Thomas Sowell on the historical “wrongness” of the intellectuals:
During the 1930s, some of the leading intellectuals in America condemned our economic system and pointed to the centrally planned Soviet economy as a model– all this at a time when literally millions of people were starving to death in the Soviet Union, from a famine in a country with some of the richest farmland in Europe and historically a large exporter of food.
New York Times Moscow correspondent Walter Duranty won a Pulitzer Prize for telling the intelligentsia what they wanted to hear– that claims of starvation in the Ukraine were false.
After British journalist Malcolm Muggeridge reported from the Ukraine on the massive deaths from starvation there, he was ostracized after returning to England and unable to find a job.
More than half a century later, when the archives of the Soviet Union were finally opened up under Mikhail Gorbachev, it turned out that about six million people had died in that famine– about the same number as the people killed in Hitler’s Holocaust.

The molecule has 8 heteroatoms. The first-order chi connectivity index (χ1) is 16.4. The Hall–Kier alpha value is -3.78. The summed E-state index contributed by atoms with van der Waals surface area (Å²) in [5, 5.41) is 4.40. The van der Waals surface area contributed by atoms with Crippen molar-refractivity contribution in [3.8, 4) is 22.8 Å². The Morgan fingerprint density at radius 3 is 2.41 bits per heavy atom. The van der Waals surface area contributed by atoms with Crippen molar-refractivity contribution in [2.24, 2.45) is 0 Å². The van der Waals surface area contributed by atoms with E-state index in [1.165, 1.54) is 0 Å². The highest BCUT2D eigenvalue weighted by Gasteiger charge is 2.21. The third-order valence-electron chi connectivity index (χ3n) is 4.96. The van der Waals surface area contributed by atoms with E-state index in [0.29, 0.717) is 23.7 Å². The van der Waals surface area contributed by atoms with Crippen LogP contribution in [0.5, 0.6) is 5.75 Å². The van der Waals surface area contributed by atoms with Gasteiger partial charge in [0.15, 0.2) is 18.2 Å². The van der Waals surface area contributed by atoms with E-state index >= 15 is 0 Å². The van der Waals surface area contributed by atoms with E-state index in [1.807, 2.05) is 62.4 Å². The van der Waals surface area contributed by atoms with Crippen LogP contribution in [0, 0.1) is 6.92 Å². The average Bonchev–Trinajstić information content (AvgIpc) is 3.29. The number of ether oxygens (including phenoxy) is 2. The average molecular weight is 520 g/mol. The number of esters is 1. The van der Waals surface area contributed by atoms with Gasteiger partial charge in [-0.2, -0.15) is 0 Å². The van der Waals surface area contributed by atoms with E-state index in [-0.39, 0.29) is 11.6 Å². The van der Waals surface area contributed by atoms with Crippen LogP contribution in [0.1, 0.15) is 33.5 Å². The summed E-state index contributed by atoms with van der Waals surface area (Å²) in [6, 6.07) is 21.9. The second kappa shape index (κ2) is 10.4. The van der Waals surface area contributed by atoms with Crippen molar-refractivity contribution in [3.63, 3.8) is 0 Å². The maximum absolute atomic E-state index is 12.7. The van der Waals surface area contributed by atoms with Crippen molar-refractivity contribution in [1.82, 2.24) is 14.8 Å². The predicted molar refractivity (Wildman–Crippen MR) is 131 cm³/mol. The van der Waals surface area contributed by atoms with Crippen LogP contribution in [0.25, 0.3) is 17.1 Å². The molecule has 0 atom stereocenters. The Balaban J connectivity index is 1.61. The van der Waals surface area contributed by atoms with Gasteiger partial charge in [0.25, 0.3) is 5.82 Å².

In the 1930s, it was the intellectuals who pooh-poohed the dangers from the rise of Hitler and urged Western disarmament.
History fully vindicates the late William F. Buckley’s view that he would rather be ruled by people represented by the first 100 names in the Boston phone book than by the faculty of Harvard.
How have intellectuals managed to be so wrong, so often? By thinking that because they are knowledgeable– or even expert– within some narrow band out of the vast spectrum of human concerns, that makes them wise guides to the masses and to the rulers of the nation.
But the ignorance of Ph.D.s is still ignorance and high-IQ groupthink is still groupthink, which is the antithesis of real thinking.